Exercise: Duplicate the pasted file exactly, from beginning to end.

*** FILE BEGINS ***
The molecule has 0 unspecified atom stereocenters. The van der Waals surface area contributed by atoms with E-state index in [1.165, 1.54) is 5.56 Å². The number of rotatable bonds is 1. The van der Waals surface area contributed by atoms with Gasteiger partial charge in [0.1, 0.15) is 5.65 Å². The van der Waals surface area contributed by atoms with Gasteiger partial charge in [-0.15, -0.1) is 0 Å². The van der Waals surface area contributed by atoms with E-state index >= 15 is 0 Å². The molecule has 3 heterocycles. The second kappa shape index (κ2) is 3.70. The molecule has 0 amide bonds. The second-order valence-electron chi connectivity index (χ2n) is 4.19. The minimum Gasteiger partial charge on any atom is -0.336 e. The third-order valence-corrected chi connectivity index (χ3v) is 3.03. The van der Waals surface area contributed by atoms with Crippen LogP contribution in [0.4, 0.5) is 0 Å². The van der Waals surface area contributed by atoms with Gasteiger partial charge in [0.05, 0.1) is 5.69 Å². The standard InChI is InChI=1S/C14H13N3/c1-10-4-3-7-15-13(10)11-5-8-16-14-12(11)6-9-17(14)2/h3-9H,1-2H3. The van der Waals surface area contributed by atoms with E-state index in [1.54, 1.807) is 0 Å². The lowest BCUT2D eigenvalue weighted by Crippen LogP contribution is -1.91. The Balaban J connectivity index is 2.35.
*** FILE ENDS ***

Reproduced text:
The molecule has 0 unspecified atom stereocenters. The van der Waals surface area contributed by atoms with E-state index in [1.165, 1.54) is 5.56 Å². The number of rotatable bonds is 1. The van der Waals surface area contributed by atoms with Gasteiger partial charge in [0.1, 0.15) is 5.65 Å². The van der Waals surface area contributed by atoms with Gasteiger partial charge in [-0.15, -0.1) is 0 Å². The van der Waals surface area contributed by atoms with E-state index >= 15 is 0 Å². The molecule has 3 heterocycles. The second kappa shape index (κ2) is 3.70. The molecule has 0 amide bonds. The second-order valence-electron chi connectivity index (χ2n) is 4.19. The minimum Gasteiger partial charge on any atom is -0.336 e. The third-order valence-corrected chi connectivity index (χ3v) is 3.03. The van der Waals surface area contributed by atoms with Crippen LogP contribution in [0.4, 0.5) is 0 Å². The van der Waals surface area contributed by atoms with Gasteiger partial charge in [0.05, 0.1) is 5.69 Å². The standard InChI is InChI=1S/C14H13N3/c1-10-4-3-7-15-13(10)11-5-8-16-14-12(11)6-9-17(14)2/h3-9H,1-2H3. The van der Waals surface area contributed by atoms with E-state index in [1.54, 1.807) is 0 Å². The lowest BCUT2D eigenvalue weighted by Crippen LogP contribution is -1.91. The Balaban J connectivity index is 2.35.